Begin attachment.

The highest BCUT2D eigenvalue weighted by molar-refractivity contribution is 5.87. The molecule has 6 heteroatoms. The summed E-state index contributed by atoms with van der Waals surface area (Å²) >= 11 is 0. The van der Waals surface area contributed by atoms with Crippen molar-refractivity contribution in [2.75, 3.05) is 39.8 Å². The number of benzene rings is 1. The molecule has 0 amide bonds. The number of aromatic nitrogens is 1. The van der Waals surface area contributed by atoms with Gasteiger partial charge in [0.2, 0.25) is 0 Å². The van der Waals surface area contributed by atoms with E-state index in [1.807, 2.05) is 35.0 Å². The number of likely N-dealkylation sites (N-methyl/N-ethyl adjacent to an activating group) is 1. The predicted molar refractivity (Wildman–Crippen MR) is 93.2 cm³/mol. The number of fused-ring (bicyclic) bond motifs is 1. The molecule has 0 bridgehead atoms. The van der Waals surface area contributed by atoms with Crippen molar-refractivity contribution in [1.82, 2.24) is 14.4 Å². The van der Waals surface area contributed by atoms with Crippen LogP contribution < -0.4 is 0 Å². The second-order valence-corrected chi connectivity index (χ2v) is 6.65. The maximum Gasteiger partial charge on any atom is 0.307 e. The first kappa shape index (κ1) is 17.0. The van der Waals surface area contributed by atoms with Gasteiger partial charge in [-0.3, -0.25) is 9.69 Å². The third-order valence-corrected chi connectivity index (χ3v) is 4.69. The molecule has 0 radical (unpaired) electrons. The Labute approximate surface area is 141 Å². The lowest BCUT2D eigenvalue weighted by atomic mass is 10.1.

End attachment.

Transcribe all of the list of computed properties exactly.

The highest BCUT2D eigenvalue weighted by molar-refractivity contribution is 5.87. The molecule has 6 heteroatoms. The summed E-state index contributed by atoms with van der Waals surface area (Å²) >= 11 is 0. The van der Waals surface area contributed by atoms with Crippen molar-refractivity contribution in [2.75, 3.05) is 39.8 Å². The number of benzene rings is 1. The molecule has 0 amide bonds. The number of aromatic nitrogens is 1. The van der Waals surface area contributed by atoms with Gasteiger partial charge in [0.2, 0.25) is 0 Å². The van der Waals surface area contributed by atoms with E-state index in [1.807, 2.05) is 35.0 Å². The number of likely N-dealkylation sites (N-methyl/N-ethyl adjacent to an activating group) is 1. The predicted molar refractivity (Wildman–Crippen MR) is 93.2 cm³/mol. The number of fused-ring (bicyclic) bond motifs is 1. The molecule has 0 bridgehead atoms. The van der Waals surface area contributed by atoms with Crippen molar-refractivity contribution in [1.82, 2.24) is 14.4 Å². The van der Waals surface area contributed by atoms with Crippen LogP contribution < -0.4 is 0 Å². The second-order valence-corrected chi connectivity index (χ2v) is 6.65. The maximum Gasteiger partial charge on any atom is 0.307 e. The first kappa shape index (κ1) is 17.0. The van der Waals surface area contributed by atoms with Gasteiger partial charge in [-0.3, -0.25) is 9.69 Å². The third-order valence-corrected chi connectivity index (χ3v) is 4.69. The molecule has 0 radical (unpaired) electrons. The Labute approximate surface area is 141 Å². The lowest BCUT2D eigenvalue weighted by atomic mass is 10.1.